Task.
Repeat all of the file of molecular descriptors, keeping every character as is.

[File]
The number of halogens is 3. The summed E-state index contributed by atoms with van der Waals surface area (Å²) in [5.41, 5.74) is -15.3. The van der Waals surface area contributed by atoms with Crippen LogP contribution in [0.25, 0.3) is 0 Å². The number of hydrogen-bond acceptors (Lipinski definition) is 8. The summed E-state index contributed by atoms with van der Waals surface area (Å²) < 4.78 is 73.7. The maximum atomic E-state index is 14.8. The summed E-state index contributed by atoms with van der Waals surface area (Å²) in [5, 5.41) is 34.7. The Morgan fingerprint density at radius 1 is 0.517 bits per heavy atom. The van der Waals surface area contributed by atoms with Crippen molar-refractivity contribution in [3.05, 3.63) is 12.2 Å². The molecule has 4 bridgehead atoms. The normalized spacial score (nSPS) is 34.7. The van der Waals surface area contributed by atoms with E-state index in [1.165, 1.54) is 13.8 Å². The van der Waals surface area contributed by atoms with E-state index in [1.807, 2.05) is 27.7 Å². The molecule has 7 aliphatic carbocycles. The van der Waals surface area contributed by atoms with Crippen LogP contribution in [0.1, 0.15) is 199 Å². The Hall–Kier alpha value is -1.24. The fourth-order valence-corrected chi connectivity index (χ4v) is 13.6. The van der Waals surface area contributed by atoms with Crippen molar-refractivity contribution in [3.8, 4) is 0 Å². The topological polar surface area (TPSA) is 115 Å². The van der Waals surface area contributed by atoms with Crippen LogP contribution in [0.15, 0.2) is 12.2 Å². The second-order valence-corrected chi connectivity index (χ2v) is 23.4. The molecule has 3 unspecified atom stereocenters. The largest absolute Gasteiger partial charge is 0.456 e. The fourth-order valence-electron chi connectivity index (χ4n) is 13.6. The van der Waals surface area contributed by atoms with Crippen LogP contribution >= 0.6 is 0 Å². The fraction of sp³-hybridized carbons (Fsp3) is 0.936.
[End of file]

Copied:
The number of halogens is 3. The summed E-state index contributed by atoms with van der Waals surface area (Å²) in [5.41, 5.74) is -15.3. The van der Waals surface area contributed by atoms with Crippen LogP contribution in [0.25, 0.3) is 0 Å². The number of hydrogen-bond acceptors (Lipinski definition) is 8. The summed E-state index contributed by atoms with van der Waals surface area (Å²) < 4.78 is 73.7. The maximum atomic E-state index is 14.8. The summed E-state index contributed by atoms with van der Waals surface area (Å²) in [5, 5.41) is 34.7. The Morgan fingerprint density at radius 1 is 0.517 bits per heavy atom. The van der Waals surface area contributed by atoms with Crippen molar-refractivity contribution in [3.05, 3.63) is 12.2 Å². The molecule has 4 bridgehead atoms. The normalized spacial score (nSPS) is 34.7. The van der Waals surface area contributed by atoms with E-state index in [1.165, 1.54) is 13.8 Å². The van der Waals surface area contributed by atoms with E-state index in [1.807, 2.05) is 27.7 Å². The molecule has 7 aliphatic carbocycles. The van der Waals surface area contributed by atoms with Crippen LogP contribution in [0.1, 0.15) is 199 Å². The Hall–Kier alpha value is -1.24. The fourth-order valence-corrected chi connectivity index (χ4v) is 13.6. The van der Waals surface area contributed by atoms with Crippen molar-refractivity contribution in [3.8, 4) is 0 Å². The topological polar surface area (TPSA) is 115 Å². The van der Waals surface area contributed by atoms with Crippen LogP contribution in [0.15, 0.2) is 12.2 Å². The second-order valence-corrected chi connectivity index (χ2v) is 23.4. The molecule has 3 unspecified atom stereocenters. The largest absolute Gasteiger partial charge is 0.456 e. The fourth-order valence-electron chi connectivity index (χ4n) is 13.6. The van der Waals surface area contributed by atoms with Crippen LogP contribution >= 0.6 is 0 Å². The fraction of sp³-hybridized carbons (Fsp3) is 0.936.